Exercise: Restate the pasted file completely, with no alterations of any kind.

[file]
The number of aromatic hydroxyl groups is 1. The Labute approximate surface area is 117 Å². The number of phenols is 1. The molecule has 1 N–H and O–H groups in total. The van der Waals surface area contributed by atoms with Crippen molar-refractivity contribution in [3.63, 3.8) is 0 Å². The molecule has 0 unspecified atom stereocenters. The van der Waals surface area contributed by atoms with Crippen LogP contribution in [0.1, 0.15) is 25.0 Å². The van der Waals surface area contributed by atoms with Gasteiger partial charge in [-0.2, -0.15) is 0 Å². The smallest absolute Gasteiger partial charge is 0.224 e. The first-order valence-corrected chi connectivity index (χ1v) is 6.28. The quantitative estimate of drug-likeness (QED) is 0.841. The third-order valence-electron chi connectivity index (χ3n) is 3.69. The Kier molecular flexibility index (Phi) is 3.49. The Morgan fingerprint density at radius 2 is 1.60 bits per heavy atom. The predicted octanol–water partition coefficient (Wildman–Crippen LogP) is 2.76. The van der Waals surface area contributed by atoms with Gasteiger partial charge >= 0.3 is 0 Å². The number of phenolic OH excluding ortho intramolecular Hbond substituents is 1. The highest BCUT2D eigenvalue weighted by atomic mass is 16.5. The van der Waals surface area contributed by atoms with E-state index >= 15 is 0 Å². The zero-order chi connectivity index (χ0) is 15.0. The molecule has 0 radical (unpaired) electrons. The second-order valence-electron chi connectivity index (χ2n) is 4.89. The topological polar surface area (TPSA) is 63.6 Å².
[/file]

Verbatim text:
The number of aromatic hydroxyl groups is 1. The Labute approximate surface area is 117 Å². The number of phenols is 1. The molecule has 1 N–H and O–H groups in total. The van der Waals surface area contributed by atoms with Crippen molar-refractivity contribution in [3.63, 3.8) is 0 Å². The molecule has 0 unspecified atom stereocenters. The van der Waals surface area contributed by atoms with Crippen LogP contribution in [0.1, 0.15) is 25.0 Å². The van der Waals surface area contributed by atoms with Gasteiger partial charge in [-0.2, -0.15) is 0 Å². The smallest absolute Gasteiger partial charge is 0.224 e. The first-order valence-corrected chi connectivity index (χ1v) is 6.28. The quantitative estimate of drug-likeness (QED) is 0.841. The third-order valence-electron chi connectivity index (χ3n) is 3.69. The Kier molecular flexibility index (Phi) is 3.49. The Morgan fingerprint density at radius 2 is 1.60 bits per heavy atom. The predicted octanol–water partition coefficient (Wildman–Crippen LogP) is 2.76. The van der Waals surface area contributed by atoms with Gasteiger partial charge >= 0.3 is 0 Å². The number of phenolic OH excluding ortho intramolecular Hbond substituents is 1. The highest BCUT2D eigenvalue weighted by atomic mass is 16.5. The van der Waals surface area contributed by atoms with E-state index >= 15 is 0 Å². The zero-order chi connectivity index (χ0) is 15.0. The molecule has 0 radical (unpaired) electrons. The second-order valence-electron chi connectivity index (χ2n) is 4.89. The topological polar surface area (TPSA) is 63.6 Å².